Can a company that receives millions in subsidies from the gas price brake pay bonuses to its board members and dividends to its employees? The industry says: Definitely and has good reasons for this. The Greens say: Probably not, and their arguments aren’t bad either.

It is a political test balloon, but one that has it all: Economics Minister Robert Habeck (Greens) indicated last week that companies that take advantage of the planned gas price help will have to wait for the distribution of dividends and the payment of Employee bonuses should be foregone. Other politicians and economists are now also in favor of such a ban. The working group of experts and party representatives, which is bringing the gas price brake on the way, is even of the opinion: It must be legally guaranteed that companies “may not issue any dividends, bonuses, special payments in the form of share packages or other separate remuneration” as long as they take advantage of gas price support. Such a dividend ban would have to be initiated by the federal government. However, there is currently a lot of interest in how the topic is being debated in public.

Katharina Beck, financial policy spokeswoman for the Greens, thinks the ban is good: “If companies are subsidized by the state and thus by taxpayers, they should not pay bonuses or distribute dividends at the same time,” she says. And the citizens’ movement Finanzwende has already unequivocally called on the federal government to link the gas price brake for companies to a ban on bonus payments and dividend payments. It would be wrong if state aid “ends up in the accounts of shareholders and CEOs,” says a letter from the Finanzwende movement to Habeck and Federal Finance Minister Christian Lindner (FDP).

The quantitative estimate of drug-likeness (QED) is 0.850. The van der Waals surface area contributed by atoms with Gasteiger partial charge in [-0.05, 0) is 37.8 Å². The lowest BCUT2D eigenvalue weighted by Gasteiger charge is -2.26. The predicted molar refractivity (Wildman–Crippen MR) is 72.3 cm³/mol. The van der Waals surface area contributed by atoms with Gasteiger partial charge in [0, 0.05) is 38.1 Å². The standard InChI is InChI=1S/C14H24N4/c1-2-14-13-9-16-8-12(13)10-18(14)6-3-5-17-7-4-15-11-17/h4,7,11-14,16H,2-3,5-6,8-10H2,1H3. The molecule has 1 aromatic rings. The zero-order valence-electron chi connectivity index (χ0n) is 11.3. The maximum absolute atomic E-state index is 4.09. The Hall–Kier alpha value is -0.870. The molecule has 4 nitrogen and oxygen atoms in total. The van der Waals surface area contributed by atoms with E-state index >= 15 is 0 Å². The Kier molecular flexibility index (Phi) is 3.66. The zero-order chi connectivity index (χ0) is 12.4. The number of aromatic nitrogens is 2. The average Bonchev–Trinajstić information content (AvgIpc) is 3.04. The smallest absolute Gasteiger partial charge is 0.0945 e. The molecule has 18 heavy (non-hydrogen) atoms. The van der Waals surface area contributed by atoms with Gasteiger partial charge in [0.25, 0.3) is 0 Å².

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The main beneficiaries of the gas price brake would be particularly affected by a ban. The fertilizer and pharmaceutical manufacturer Bayer, for example, paid out a dividend of two euros per share this year and passed on almost half of its profits to the shareholders. Analysts expect the dividend to increase next year. Or Germany’s largest gas consumer, BASF. The chemical giant from Ludwigshafen is currently paying a dividend of EUR 3.40 per share. The management has decided on a dividend policy that provides for an annual increase in the dividend. In addition, BASF has only slightly lowered the dividend once in the past 20 years during the financial crisis. Actually, that’s why BASF is a safe bank for investors. On the other hand, the group could become one of the biggest beneficiaries of the gas price brake. If the dividend ban comes, investors would look into the tube – or BASF decides not to accept any help from the gas price brake.

Covestro is already thinking in exactly this direction. The plastic manufacturer wants its shareholders to participate in the company’s success. To this end, the company had just formulated a new dividend policy: Between 35 and 55 percent of the group result should be distributed as a dividend. Markus Steilemann, CEO at Covestro, is also President of the Chemical Association VCI and thus representative of the entire industry. He warns against an “emotionally led envy debate”. The employees in the affected companies would do everything to get the companies through the energy crisis. Investors trustingly offered the companies their capital. “A ban on dividends would be a problem,” said Covestro’s CTO Klaus Schäfer.